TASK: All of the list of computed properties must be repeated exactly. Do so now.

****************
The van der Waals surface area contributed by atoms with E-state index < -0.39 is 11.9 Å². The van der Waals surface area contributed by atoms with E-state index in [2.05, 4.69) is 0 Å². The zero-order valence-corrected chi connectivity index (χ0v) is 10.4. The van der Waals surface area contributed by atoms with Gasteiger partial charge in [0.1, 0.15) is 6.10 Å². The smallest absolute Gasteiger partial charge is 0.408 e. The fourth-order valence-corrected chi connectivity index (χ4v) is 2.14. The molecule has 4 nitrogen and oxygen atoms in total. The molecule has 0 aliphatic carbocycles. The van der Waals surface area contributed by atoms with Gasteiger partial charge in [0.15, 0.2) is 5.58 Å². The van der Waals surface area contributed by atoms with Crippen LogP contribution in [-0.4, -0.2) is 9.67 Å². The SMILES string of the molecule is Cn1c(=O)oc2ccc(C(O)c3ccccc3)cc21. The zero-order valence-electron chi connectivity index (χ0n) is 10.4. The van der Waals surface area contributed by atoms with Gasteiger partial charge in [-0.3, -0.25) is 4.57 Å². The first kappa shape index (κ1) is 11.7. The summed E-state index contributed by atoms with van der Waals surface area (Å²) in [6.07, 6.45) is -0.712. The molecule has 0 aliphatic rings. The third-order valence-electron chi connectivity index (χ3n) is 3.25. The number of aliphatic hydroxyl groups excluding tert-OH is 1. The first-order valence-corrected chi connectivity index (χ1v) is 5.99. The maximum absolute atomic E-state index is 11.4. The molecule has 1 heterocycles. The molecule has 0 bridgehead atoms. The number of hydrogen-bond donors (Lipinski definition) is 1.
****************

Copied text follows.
The van der Waals surface area contributed by atoms with E-state index < -0.39 is 11.9 Å². The van der Waals surface area contributed by atoms with E-state index in [2.05, 4.69) is 0 Å². The zero-order valence-corrected chi connectivity index (χ0v) is 10.4. The van der Waals surface area contributed by atoms with Gasteiger partial charge in [0.1, 0.15) is 6.10 Å². The smallest absolute Gasteiger partial charge is 0.408 e. The fourth-order valence-corrected chi connectivity index (χ4v) is 2.14. The molecule has 4 nitrogen and oxygen atoms in total. The molecule has 0 aliphatic carbocycles. The van der Waals surface area contributed by atoms with Gasteiger partial charge in [0.15, 0.2) is 5.58 Å². The van der Waals surface area contributed by atoms with Crippen LogP contribution in [-0.4, -0.2) is 9.67 Å². The SMILES string of the molecule is Cn1c(=O)oc2ccc(C(O)c3ccccc3)cc21. The zero-order valence-electron chi connectivity index (χ0n) is 10.4. The van der Waals surface area contributed by atoms with Gasteiger partial charge in [-0.3, -0.25) is 4.57 Å². The first kappa shape index (κ1) is 11.7. The summed E-state index contributed by atoms with van der Waals surface area (Å²) in [6.07, 6.45) is -0.712. The molecule has 0 aliphatic rings. The third-order valence-electron chi connectivity index (χ3n) is 3.25. The number of aliphatic hydroxyl groups excluding tert-OH is 1. The first-order valence-corrected chi connectivity index (χ1v) is 5.99. The maximum absolute atomic E-state index is 11.4. The molecule has 1 heterocycles. The molecule has 0 bridgehead atoms. The number of hydrogen-bond donors (Lipinski definition) is 1.